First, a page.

NASCAR recently announced that they will be requiring drivers to get baseline testing done for 2014 as part of their concussion program. Drivers will go for pre-season testing to get a baseline. Then later in the year if they suffer an incident with a suspected concussion, testing will be done once again to see if the numbers change.
Chip Ganassi has stated that he’s fully behind the policy given past experiences with situations of this nature, Chip Ganassi says that he is in favor of the testing. He was told back in 1984 himself to not race anymore due to concerns of future situations. Ganassi also finds himself in a current situation on the IndyCar side with Dario Franchitti being advised not to race anymore.
“I think to break a bone is one thing, or to have a surgical procedure is another,” Ganassi commented. “But when it comes to your head, I think it’s important that everybody understands that’s probably the least known area of expertise by any doctor, and certainly there’s a lot of expertise out there. They’re just in the last four or five years understanding what injuries and implications of those injuries are.”
Ganassi says he’s not in favor of a doctor saying someone has to totally stop racing, but advising time off and making recommendations would be fine in his book.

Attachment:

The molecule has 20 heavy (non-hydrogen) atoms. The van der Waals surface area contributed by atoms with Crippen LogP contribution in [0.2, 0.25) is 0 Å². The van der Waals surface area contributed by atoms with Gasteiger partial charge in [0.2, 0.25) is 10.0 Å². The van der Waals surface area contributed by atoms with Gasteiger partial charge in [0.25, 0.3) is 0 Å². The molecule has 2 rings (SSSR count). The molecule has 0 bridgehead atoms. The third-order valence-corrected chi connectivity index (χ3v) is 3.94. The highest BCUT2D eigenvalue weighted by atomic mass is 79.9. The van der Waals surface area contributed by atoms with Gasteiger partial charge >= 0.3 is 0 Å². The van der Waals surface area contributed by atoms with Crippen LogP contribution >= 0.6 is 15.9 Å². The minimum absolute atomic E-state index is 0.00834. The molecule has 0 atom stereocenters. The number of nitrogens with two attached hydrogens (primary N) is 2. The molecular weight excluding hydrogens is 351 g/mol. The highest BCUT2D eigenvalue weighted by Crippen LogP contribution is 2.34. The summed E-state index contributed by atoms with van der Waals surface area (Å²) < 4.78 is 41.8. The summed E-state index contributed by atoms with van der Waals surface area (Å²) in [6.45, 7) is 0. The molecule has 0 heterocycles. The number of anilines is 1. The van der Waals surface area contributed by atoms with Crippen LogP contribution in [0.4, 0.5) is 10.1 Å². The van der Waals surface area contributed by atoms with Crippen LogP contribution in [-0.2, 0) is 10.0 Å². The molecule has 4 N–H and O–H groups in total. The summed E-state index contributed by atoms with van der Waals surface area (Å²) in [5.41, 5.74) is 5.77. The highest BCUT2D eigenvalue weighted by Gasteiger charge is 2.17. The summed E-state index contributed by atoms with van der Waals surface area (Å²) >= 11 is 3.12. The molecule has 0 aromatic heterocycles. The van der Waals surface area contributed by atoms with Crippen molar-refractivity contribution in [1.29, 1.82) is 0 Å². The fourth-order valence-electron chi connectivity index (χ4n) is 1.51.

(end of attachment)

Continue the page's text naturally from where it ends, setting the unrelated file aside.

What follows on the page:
“I think if you have an interest in the sport, though, I think you have to rely on professionals at all levels to move forward, whether that professional expertise is in the medical field, the field of engines, the field of engineering, or the field of marketing, whatever,” Ganassi commented. “You rely on professionals. I don’t see any reason why we wouldn’t rely on professionals in this area.”
Other drivers have stated they’re in favor of the system, including Dale Earnhardt Jr. who went through a situation himself in 2012. NASCAR’s most popular driver missed a pair of races following back-to-back concussions per doctor recommendations. Given his experience with doctors in learning about concussions and the process of diagnosis and the testing, he feels it’s a step in the right direction.
There have also been a few people criticizing the new system, including 2012 series champion Brad Keselowski.
“This is not the field for doctors,” Keselowski commented. “Let them play in their arena and I’ll play in mine,” Keselowski said Friday at Martinsville Speedway.”